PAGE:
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Living with Endometriosis

Living with Endometriosis
Photo: Living with Endometriosis
Growing up, and into young adulthood, Dominique Ribeiro Da Silva lost count of the number of doctors who told her she was overreacting, imagining things, or to go away and have a couple of Panadol.

The unhelpful advice came, despite years of painful menstrual cycles, mid-cycle bleeding and continuous discomfort.

“It probably started from my first cycle,” says Ribeiro Da Silva.

“I always knew something was wrong, but the GPs were always saying everything was normal.”

When Ribeiro Da Silva was 12, she began taking the contraceptive pill to reduce bleeding which helped for a while, but throughout secondary school, things took a turn for the worse.

Intimacy was painful, and she began bleeding throughout the pill cycle.

“So, I did my own research and come across endometriosis, and thought ‘this is probably what I’ve got’.
“I pushed for referrals and was again told it was something in my head. They changed my pill, but the same thing kept happening.”

It wasn’t until last year, at age 22, that Ribeiro Da Silva was finally sent in for surgery, where Stage 2 endometriosis was discovered.

“There were four incisions made during the three-and-a-half-hour surgery, where they found it throughout my whole system, on my uterus, my ovaries, my tubes, throughout all of that.
“That surgery was supposed to relieve everything, and I was told to go back on the pill, skipping three periods at a time to ease symptoms.”

Ribeiro Da Silva’s symptoms did subside for about two months, but then returned worse than ever.

She’s now booked in for her second surgery.

Endometriosis effects one in ten Australian's. Despite ten per cent of our female population experiencing endometriosis, it remains a largely secretive condition, with an inexplicably taboo reputation.

“It’s not spoken about,” says Ribeiro Da Silva.

“It’s just such a taboo topic, the menstrual cycle.

“Most people don’t even understand their own cycle themselves, so they don’t feel confident in talking to someone about it.”

Which is why many people are left undiagnosed for years, resulting in more extreme treatments to manage the condition, which isn’t curable.

“It’s taken me 13 years,” says Ribeiro Da Silva.

Endometriosis is a disease in which the tissue that is similar to the lining of the womb, grows outside it in other parts of the body.  While it most commonly affects the reproductive organs, it is also found in the bowel and bladder, along with muscles, joints, the lungs and even the brain.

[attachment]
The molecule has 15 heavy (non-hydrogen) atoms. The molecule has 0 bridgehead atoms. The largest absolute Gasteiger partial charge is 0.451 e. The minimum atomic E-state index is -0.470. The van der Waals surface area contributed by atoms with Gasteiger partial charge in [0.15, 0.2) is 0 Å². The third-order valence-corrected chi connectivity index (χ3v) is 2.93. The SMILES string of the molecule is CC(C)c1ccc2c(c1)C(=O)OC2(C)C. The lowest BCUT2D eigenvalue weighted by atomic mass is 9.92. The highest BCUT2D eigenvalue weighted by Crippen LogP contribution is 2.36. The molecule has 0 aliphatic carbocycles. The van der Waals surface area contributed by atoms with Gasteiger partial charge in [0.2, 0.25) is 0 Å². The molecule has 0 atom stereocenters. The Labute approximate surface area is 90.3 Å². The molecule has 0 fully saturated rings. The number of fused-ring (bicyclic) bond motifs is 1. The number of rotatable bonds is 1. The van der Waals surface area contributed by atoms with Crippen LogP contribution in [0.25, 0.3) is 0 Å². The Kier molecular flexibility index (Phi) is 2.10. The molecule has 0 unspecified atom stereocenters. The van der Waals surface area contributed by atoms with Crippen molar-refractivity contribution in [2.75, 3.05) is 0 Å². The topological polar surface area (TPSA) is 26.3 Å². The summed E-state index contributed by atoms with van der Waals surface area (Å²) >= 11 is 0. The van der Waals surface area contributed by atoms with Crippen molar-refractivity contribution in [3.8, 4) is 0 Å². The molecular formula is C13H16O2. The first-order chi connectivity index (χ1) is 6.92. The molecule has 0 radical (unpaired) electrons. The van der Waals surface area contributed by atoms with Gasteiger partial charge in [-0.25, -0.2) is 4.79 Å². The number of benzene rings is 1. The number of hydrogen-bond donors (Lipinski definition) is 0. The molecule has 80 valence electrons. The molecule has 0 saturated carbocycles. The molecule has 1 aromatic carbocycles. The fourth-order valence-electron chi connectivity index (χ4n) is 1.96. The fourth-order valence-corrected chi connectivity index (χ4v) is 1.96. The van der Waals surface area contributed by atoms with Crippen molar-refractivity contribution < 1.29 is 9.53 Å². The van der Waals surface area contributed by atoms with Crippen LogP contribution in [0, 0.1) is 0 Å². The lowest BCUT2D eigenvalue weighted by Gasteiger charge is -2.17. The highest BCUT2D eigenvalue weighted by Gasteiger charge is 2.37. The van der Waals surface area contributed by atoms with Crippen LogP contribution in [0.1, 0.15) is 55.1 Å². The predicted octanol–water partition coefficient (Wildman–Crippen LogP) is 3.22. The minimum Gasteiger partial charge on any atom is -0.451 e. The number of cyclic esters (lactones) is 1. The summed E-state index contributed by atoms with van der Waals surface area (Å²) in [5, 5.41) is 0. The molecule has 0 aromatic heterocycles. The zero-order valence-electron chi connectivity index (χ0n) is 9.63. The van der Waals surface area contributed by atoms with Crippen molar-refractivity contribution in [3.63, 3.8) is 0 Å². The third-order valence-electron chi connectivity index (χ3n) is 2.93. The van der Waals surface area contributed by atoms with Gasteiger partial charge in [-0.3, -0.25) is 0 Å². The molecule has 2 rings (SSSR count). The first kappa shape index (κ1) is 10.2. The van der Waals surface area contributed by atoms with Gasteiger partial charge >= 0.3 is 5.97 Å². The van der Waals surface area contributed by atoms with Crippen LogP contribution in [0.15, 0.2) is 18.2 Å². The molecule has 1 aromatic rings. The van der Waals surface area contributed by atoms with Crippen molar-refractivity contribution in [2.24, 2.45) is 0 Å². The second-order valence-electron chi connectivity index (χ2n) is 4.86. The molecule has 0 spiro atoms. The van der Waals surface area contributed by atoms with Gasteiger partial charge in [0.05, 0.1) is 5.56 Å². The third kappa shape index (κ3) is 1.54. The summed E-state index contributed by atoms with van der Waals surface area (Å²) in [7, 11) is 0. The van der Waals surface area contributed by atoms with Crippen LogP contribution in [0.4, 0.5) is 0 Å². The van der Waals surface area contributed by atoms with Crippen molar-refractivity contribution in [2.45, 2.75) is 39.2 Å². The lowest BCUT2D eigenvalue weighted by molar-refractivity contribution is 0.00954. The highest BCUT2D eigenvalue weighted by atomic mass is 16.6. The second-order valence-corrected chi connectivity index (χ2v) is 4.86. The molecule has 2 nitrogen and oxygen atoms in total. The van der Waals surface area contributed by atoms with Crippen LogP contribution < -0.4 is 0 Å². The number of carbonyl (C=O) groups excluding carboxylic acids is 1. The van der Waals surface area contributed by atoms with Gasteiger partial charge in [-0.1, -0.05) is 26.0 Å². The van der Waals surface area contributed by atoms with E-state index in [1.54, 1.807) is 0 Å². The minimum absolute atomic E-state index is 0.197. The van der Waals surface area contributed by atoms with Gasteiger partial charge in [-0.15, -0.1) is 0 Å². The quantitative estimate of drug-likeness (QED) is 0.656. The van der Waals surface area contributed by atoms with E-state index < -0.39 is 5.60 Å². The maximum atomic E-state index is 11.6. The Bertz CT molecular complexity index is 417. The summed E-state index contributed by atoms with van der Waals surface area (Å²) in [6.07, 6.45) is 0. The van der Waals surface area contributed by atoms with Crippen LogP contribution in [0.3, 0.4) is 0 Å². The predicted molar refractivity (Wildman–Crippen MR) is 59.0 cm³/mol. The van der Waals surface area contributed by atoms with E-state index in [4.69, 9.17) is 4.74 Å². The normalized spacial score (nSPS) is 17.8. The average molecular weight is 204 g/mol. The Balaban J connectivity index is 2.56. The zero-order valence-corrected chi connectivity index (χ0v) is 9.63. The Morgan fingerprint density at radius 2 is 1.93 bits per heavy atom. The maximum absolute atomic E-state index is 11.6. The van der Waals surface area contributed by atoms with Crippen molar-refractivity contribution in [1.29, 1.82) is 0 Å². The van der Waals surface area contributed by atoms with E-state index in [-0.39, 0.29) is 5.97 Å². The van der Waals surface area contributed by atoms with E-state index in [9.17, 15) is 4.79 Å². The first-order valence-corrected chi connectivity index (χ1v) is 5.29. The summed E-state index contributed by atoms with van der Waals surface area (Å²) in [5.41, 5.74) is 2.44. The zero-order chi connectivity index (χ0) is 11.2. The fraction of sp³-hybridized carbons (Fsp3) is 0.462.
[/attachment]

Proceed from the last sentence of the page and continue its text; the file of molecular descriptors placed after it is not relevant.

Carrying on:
There is no known cure, but management plans can be put into place, which is why early diagnosis is important.

“It’s not a nice topic to talk about,” says Ribeiro Da Silva.

“You’re talking about everything downstairs, but I want to help other people as well now.

“I don’t want people to have be told to see a phycologist, because they are crazy.”

Which is why, during Endometriosis Awareness Month, Ribeiro Da Silva has launched a new Instagram page, @dominating_endo, to share her personal story.

“We need more education and awareness because it’s really daunting to not know what the future holds.

“Some days I wake up with a flat stomach and feeling fine, and other days I look six months pregnant and I’m bleeding everywhere.

“Even if I help one person in their diagnosis then I know I’ve done my bit.

“If anything doesn’t feel right, you know your body better than anyone else.

“If something isn’t right, keep visiting doctors until someone is prepared to listen and understand you.”

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Nicole Madigan

Nicole Madigan is a widely published journalist with more than 15 years experience in the media and communications industries.

Specialising in health, business, property and finance, Nicole writes regularly for numerous high-profile newspapers, magazines and online publications.

Before moving into freelance writing almost a decade ago, Nicole was an on-air reporter with Channel Nine and a newspaper journalist with News Limited.

Nicole is also the Director of content and communications agency Stella Communications (www.stellacomms.com) and a children's author.